Tonic Ball, Ken Honeywell

Ken Honeywell with Tonic Ball

When Ken Honeywell and some friends founded Tonic Ball in 2002, the concept took a little explaining: Local performers in rock and related genres are invited to set aside the Friday night before Thanksgiving for a revue-style tribute to a pre-selected songwriter, with proceeds benefiting a food-rescue charity.

“The first year, we had to beg people to play,” Honeywell says of that inaugural event at Fountain Square’s Radio Radio nightclub, which featured the music of country-rock cult hero Gram Parsons and raised $4,600 for local not-for-profit Second Helpings.

By the time of last year’s fifth edition, the music had expanded to a 30-act, dual-venue smack down: Talking Heads covers at Radio Radio vs. Prince covers at the neighboring Fountain Square Theatre Building. The accompanying Tonic Gallery visual arts auction, begun in 2003 and overseen by graphic designer Paul Wilson, had become an attraction all its own at the nearby Wheeler Arts Community. Together, the activities attracted more than 1,000 visitors to Fountain Square and raised more than $25,000 for Second Helpings.

The intervening years have seen Tonic Ball grow into a mark-your-calendar night for the Central Indiana music scene, with local luminaries like Jennie DeVoe, Otis Gibbs, the Vulgar Boatmen, Extra Blue Kind, Arminta, Ann McWilliams and the Zero Boys showing up to pay homage to global luminaries like Elvis Costello, Neil Young and the Rolling Stones.

The idea was inspired by the Losers Lounge, a New York City performance series that organizes musicians into tributes to various artists. Honeywell, a music lover who otherwise is an author and a partner with Well Done Marketing, wanted to do something similar in Indianapolis, so he went in search of a cause.

“At the time, I couldn’t think of anything more important than feeding people,” he says, citing statistics about hunger and waste — one pound of food thrown away each day for every man, woman and child in the United States.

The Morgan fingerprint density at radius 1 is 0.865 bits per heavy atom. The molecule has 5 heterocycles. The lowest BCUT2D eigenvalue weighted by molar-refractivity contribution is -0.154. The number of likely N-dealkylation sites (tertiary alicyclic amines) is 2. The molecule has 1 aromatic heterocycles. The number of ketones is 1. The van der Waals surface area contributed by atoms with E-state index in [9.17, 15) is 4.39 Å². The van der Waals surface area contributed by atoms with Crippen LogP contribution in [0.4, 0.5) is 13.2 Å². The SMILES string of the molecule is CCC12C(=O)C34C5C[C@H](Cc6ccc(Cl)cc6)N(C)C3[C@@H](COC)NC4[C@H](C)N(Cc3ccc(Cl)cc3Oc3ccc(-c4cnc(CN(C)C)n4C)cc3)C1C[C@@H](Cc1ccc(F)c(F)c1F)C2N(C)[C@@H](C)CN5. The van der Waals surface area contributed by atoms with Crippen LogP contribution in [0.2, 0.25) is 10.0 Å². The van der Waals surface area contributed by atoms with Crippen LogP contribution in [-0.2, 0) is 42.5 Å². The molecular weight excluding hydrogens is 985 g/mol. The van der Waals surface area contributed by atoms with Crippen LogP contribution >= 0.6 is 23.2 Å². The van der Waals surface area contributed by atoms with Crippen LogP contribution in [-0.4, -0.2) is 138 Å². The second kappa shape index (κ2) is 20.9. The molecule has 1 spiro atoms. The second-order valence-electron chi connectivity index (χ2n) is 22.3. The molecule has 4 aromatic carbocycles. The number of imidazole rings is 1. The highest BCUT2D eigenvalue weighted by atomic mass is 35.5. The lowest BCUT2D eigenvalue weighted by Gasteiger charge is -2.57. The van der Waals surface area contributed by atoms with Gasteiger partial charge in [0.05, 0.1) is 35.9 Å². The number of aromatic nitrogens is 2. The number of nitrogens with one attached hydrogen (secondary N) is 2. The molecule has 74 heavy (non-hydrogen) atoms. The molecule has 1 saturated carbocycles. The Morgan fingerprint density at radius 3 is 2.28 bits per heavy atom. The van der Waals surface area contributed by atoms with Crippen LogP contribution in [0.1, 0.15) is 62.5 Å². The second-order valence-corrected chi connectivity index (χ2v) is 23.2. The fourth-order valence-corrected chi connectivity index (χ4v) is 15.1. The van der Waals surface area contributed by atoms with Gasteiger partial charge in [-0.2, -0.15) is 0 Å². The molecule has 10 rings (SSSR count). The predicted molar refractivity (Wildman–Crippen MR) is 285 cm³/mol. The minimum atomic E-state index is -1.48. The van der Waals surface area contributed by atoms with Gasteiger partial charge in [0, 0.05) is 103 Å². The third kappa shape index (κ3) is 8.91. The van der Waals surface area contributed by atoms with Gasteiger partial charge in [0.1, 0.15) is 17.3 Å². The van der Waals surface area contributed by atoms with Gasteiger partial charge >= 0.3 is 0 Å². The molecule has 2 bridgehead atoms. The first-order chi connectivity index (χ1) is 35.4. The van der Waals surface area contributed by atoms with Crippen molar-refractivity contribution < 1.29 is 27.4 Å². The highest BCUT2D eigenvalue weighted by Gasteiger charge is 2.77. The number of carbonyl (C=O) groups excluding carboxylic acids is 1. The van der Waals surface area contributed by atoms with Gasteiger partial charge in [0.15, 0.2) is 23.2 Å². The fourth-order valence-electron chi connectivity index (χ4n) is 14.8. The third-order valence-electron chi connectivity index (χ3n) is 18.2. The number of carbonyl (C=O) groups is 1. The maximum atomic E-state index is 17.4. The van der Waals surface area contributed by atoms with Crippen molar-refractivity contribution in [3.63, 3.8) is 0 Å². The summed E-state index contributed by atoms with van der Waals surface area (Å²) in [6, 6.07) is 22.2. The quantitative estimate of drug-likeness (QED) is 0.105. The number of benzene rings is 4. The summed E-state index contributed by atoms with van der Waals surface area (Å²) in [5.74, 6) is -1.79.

Thus, he discovered Second Helpings, with which he had no previous connection. The organization collects about 100,000 pounds of unwanted food each month from restaurants, groceries, caterers, food distributors and the like, and reformats that food into 50,000 free meals that are provided six days a week to hungry children, adults and senior citizens at shelters, day care centers, schools and other facilities around the city. At its business and kitchen facility on Southeastern Avenue, Second Helpings also conducts a job training program that prepares underprivileged people for careers in the culinary field.

Thanks to Tonic Ball, Second Helpings has gained donors and supporters in segments of society that are often overlooked by charity fund-raisers. Even some of its full-time staffers have gotten involved in the planning and execution of the annual music event.

“It’s been a huge labor of love for a lot of people,” Honeywell says.

— Scott Hall

 

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